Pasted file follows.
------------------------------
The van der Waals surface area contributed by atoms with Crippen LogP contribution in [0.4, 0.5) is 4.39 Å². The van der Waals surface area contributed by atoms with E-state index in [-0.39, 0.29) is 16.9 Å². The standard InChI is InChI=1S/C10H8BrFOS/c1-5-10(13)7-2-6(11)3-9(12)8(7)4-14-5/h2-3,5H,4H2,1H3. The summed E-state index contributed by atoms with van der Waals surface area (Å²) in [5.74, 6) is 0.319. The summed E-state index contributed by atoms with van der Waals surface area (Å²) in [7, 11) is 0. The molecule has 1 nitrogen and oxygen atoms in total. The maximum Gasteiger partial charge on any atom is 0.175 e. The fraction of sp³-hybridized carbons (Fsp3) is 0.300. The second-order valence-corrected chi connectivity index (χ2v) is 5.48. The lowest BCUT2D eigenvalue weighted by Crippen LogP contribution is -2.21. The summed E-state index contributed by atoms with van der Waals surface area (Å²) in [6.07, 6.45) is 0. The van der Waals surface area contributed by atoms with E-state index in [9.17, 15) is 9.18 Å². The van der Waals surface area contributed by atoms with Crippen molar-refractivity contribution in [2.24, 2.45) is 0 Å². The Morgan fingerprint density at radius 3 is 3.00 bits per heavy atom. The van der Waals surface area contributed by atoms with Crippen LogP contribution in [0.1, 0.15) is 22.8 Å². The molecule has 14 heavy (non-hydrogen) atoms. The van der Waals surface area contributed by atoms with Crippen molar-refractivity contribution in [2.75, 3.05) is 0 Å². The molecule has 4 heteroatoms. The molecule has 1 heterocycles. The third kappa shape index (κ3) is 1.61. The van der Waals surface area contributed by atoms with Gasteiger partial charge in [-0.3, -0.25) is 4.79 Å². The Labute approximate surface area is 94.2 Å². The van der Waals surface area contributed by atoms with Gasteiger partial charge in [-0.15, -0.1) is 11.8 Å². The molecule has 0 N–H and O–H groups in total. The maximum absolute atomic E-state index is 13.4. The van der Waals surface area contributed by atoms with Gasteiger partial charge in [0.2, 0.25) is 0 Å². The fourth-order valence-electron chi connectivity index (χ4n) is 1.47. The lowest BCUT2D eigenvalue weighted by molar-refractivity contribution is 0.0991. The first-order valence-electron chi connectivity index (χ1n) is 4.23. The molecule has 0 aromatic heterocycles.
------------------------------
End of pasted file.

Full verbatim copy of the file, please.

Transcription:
The van der Waals surface area contributed by atoms with Crippen LogP contribution in [0.4, 0.5) is 4.39 Å². The van der Waals surface area contributed by atoms with E-state index in [-0.39, 0.29) is 16.9 Å². The standard InChI is InChI=1S/C10H8BrFOS/c1-5-10(13)7-2-6(11)3-9(12)8(7)4-14-5/h2-3,5H,4H2,1H3. The summed E-state index contributed by atoms with van der Waals surface area (Å²) in [5.74, 6) is 0.319. The summed E-state index contributed by atoms with van der Waals surface area (Å²) in [7, 11) is 0. The molecule has 1 nitrogen and oxygen atoms in total. The maximum Gasteiger partial charge on any atom is 0.175 e. The fraction of sp³-hybridized carbons (Fsp3) is 0.300. The second-order valence-corrected chi connectivity index (χ2v) is 5.48. The lowest BCUT2D eigenvalue weighted by Crippen LogP contribution is -2.21. The summed E-state index contributed by atoms with van der Waals surface area (Å²) in [6.07, 6.45) is 0. The van der Waals surface area contributed by atoms with E-state index in [9.17, 15) is 9.18 Å². The van der Waals surface area contributed by atoms with Crippen molar-refractivity contribution in [2.24, 2.45) is 0 Å². The Morgan fingerprint density at radius 3 is 3.00 bits per heavy atom. The van der Waals surface area contributed by atoms with Crippen LogP contribution in [0.1, 0.15) is 22.8 Å². The molecule has 14 heavy (non-hydrogen) atoms. The van der Waals surface area contributed by atoms with Crippen molar-refractivity contribution in [2.75, 3.05) is 0 Å². The molecule has 4 heteroatoms. The molecule has 1 heterocycles. The third kappa shape index (κ3) is 1.61. The van der Waals surface area contributed by atoms with Gasteiger partial charge in [-0.3, -0.25) is 4.79 Å². The Labute approximate surface area is 94.2 Å². The van der Waals surface area contributed by atoms with Gasteiger partial charge in [-0.15, -0.1) is 11.8 Å². The molecule has 0 N–H and O–H groups in total. The maximum absolute atomic E-state index is 13.4. The van der Waals surface area contributed by atoms with Gasteiger partial charge in [0.2, 0.25) is 0 Å². The fourth-order valence-electron chi connectivity index (χ4n) is 1.47. The lowest BCUT2D eigenvalue weighted by molar-refractivity contribution is 0.0991. The first-order valence-electron chi connectivity index (χ1n) is 4.23. The molecule has 0 aromatic heterocycles.